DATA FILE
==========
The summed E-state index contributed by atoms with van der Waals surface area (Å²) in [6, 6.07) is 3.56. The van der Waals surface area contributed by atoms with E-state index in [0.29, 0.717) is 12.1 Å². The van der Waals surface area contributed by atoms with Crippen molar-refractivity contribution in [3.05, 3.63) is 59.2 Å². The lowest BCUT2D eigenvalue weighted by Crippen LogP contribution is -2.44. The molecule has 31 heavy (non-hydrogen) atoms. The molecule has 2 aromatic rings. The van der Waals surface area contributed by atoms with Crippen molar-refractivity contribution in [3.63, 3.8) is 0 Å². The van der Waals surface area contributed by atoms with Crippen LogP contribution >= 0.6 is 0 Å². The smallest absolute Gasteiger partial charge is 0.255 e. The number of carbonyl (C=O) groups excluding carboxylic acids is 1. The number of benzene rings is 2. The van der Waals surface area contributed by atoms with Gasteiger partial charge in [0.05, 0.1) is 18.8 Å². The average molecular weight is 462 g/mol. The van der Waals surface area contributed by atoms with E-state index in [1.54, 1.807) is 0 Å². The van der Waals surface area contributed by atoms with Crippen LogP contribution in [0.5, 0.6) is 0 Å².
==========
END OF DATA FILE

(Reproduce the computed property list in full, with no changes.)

The summed E-state index contributed by atoms with van der Waals surface area (Å²) in [6, 6.07) is 3.56. The van der Waals surface area contributed by atoms with E-state index in [0.29, 0.717) is 12.1 Å². The van der Waals surface area contributed by atoms with Crippen molar-refractivity contribution in [3.05, 3.63) is 59.2 Å². The lowest BCUT2D eigenvalue weighted by Crippen LogP contribution is -2.44. The molecule has 31 heavy (non-hydrogen) atoms. The molecule has 2 aromatic rings. The van der Waals surface area contributed by atoms with Crippen molar-refractivity contribution in [3.63, 3.8) is 0 Å². The van der Waals surface area contributed by atoms with Crippen LogP contribution >= 0.6 is 0 Å². The smallest absolute Gasteiger partial charge is 0.255 e. The number of carbonyl (C=O) groups excluding carboxylic acids is 1. The number of benzene rings is 2. The van der Waals surface area contributed by atoms with Gasteiger partial charge in [0.05, 0.1) is 18.8 Å². The average molecular weight is 462 g/mol. The van der Waals surface area contributed by atoms with E-state index in [1.54, 1.807) is 0 Å². The van der Waals surface area contributed by atoms with Crippen LogP contribution in [0.5, 0.6) is 0 Å².